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CYP2E1 Genetic Variants: Breaking down alcohol and more

Key takeaways:
~ CYP2E1 is a phase I metabolism gene that encodes an enzyme that breaks down toxins in the liver.
~ Genetic variants impact the way that the CYP2E1 enzyme works, leading to an increased risk of negative effects of certain toxins.

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What does the CYP2E1 gene do?

The body has many interesting and wonderful ways of getting rid of the toxins we take in (and produce inside us) every day. We detoxify substances in a two-part system, breaking down the toxicants and then making them water soluble for excretion.

The CYP2E1 enzyme is part of the phase I detoxification system. Its responsibilities include getting rid of some cancer-causing substances and metabolizing alcohol at high levels of consumption. Genetic variants in this gene can increase the risk of certain cancers and of acetaminophen (Tylenol) poisoning.

The CYP2E1 gene encodes the CYP2E1 enzyme, which is part of the CYP450 family of detox enzymes. CYP2E1 is one of the more abundant enzymes, making up about 20% of the CYP proteins in the liver.

CYP2E1 metabolism must work in conjunction with the phase II metabolism processes. Some of the metabolites created by CYP2E1, such as formaldehyde from methanol, are toxic and need to be eliminated quickly. The key is balance – you don’t want too much CYP2E1 metabolism to overwhelm your body’s phase II detox pathways, but you also need enough CYP2E1 metabolism so that you can eliminate alcohol, methanol, and other substances from your body.

Breaking down toxicants and medications:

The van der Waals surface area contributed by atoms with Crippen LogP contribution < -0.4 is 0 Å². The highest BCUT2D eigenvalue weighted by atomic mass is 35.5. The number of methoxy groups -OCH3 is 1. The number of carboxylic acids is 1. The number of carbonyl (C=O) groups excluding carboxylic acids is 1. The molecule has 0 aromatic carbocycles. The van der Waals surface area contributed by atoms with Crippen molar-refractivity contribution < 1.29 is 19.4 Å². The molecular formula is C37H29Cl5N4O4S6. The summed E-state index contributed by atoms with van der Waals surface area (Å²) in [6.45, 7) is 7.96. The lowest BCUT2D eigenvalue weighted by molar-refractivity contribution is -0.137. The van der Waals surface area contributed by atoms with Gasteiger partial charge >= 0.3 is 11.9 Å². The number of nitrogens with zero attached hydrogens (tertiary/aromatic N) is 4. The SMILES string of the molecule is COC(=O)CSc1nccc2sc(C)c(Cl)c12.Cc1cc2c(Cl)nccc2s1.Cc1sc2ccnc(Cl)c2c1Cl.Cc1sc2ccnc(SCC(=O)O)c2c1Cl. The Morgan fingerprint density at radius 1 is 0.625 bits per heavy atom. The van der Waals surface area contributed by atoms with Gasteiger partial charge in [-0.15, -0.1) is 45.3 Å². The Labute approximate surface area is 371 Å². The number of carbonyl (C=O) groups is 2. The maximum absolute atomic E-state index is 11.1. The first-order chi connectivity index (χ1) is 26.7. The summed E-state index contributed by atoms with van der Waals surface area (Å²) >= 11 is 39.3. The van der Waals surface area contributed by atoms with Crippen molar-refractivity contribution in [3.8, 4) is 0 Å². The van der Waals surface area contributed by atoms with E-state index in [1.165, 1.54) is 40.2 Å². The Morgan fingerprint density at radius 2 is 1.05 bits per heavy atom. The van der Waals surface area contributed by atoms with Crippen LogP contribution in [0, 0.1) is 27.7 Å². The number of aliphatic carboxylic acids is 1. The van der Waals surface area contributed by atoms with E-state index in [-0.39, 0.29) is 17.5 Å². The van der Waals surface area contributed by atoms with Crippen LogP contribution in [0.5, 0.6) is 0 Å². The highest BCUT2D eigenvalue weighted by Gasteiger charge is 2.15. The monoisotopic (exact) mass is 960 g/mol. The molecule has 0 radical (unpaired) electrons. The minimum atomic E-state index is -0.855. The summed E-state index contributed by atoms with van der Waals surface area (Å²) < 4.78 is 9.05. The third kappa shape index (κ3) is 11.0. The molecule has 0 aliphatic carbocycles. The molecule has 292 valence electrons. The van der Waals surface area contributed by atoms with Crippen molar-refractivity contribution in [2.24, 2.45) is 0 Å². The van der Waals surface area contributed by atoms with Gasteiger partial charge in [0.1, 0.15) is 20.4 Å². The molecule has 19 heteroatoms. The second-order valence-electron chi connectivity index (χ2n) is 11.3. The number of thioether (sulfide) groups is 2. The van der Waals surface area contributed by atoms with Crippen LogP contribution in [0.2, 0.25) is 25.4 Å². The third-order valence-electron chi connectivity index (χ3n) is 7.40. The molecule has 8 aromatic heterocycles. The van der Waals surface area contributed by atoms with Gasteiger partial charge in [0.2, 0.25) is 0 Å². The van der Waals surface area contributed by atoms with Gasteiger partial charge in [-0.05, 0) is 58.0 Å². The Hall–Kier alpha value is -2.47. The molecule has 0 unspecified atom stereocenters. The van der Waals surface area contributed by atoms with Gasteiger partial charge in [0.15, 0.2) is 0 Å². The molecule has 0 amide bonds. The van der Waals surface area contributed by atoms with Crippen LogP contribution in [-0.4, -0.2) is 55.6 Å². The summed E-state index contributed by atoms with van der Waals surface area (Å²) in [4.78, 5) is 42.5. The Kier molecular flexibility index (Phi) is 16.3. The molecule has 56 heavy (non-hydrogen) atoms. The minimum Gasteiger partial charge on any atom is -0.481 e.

Let’s dig into the research on some of the toxic substances that the CYP2E1 enzyme helps to metabolize.

The CYP2E1 enzyme helps in the metabolism of alcohol in the liver, especially in certain situations. When you drink alcohol, it is mostly metabolized by the alcohol dehydrogenase enzyme, but CYP2E1 helps out a little bit. The CYP2E1 enzyme is induced by ethanol when chronically consumed or when a lot of alcohol is consumed at once. Essentially, the CYP2E1 enzyme remains upregulated in people with alcohol use disorder who drink regularly, and it is induced if someone who is an occasional drinker imbibes a lot of alcohol at once.[ref]

Research shows that it is the increase in the CYP2E1 enzyme that allows alcoholics to metabolize more alcohol. When alcohol breaks down, it becomes the toxic substance, acetaldehyde, and needs to be eliminated using other enzymes.

Related article: Alcohol and acetaldehyde metabolism genes

CYP2E1 is also involved in the metabolism of acrylamide, which is produced through the Maillard reaction when food is cooked. Examples of acrylamide formation in food would be in toast, french fries, potato chips, cookies, and toasted breakfast cereal. Acrylamide can be carcinogenic (cancer-causing), so it is important to metabolize and get rid of it quickly.

When it comes to breaking down drugs, the CYP2E1 enzyme is important in metabolizing acetaminophen and chlorzoxazone (muscle relaxant). CYP2E1 also helps with the breakdown or activation of several anesthetics (phenobarbitol, isoflurane), as well as several industrial products including benzene, acetone, and ethylene glycol. [ref]